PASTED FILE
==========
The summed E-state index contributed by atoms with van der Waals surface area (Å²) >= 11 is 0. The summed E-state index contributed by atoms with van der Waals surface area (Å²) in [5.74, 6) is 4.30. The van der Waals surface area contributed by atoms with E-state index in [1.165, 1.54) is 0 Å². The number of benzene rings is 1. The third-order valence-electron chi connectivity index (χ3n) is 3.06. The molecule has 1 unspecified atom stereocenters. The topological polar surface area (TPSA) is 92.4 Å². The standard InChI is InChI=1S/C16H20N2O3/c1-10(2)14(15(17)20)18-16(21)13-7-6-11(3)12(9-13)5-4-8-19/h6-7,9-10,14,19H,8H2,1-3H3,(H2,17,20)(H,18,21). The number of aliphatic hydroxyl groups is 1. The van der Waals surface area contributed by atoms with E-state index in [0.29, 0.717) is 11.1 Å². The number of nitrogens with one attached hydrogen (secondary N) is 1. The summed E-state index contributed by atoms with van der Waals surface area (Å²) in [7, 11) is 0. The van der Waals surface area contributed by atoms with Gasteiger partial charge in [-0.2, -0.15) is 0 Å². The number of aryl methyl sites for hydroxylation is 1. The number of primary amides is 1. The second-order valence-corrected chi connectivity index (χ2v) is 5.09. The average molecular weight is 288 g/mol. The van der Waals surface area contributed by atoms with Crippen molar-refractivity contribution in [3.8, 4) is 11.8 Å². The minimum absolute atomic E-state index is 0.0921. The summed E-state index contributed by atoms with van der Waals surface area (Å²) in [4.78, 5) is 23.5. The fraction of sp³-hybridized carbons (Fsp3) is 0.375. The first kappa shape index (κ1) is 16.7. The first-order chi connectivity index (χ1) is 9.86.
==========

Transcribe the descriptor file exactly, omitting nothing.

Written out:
The summed E-state index contributed by atoms with van der Waals surface area (Å²) >= 11 is 0. The summed E-state index contributed by atoms with van der Waals surface area (Å²) in [5.74, 6) is 4.30. The van der Waals surface area contributed by atoms with E-state index in [1.165, 1.54) is 0 Å². The number of benzene rings is 1. The third-order valence-electron chi connectivity index (χ3n) is 3.06. The molecule has 1 unspecified atom stereocenters. The topological polar surface area (TPSA) is 92.4 Å². The standard InChI is InChI=1S/C16H20N2O3/c1-10(2)14(15(17)20)18-16(21)13-7-6-11(3)12(9-13)5-4-8-19/h6-7,9-10,14,19H,8H2,1-3H3,(H2,17,20)(H,18,21). The number of aliphatic hydroxyl groups is 1. The van der Waals surface area contributed by atoms with E-state index in [0.29, 0.717) is 11.1 Å². The number of nitrogens with one attached hydrogen (secondary N) is 1. The summed E-state index contributed by atoms with van der Waals surface area (Å²) in [7, 11) is 0. The van der Waals surface area contributed by atoms with Gasteiger partial charge in [-0.2, -0.15) is 0 Å². The number of aryl methyl sites for hydroxylation is 1. The number of primary amides is 1. The second-order valence-corrected chi connectivity index (χ2v) is 5.09. The average molecular weight is 288 g/mol. The van der Waals surface area contributed by atoms with Crippen molar-refractivity contribution in [3.8, 4) is 11.8 Å². The minimum absolute atomic E-state index is 0.0921. The summed E-state index contributed by atoms with van der Waals surface area (Å²) in [4.78, 5) is 23.5. The fraction of sp³-hybridized carbons (Fsp3) is 0.375. The first kappa shape index (κ1) is 16.7. The first-order chi connectivity index (χ1) is 9.86.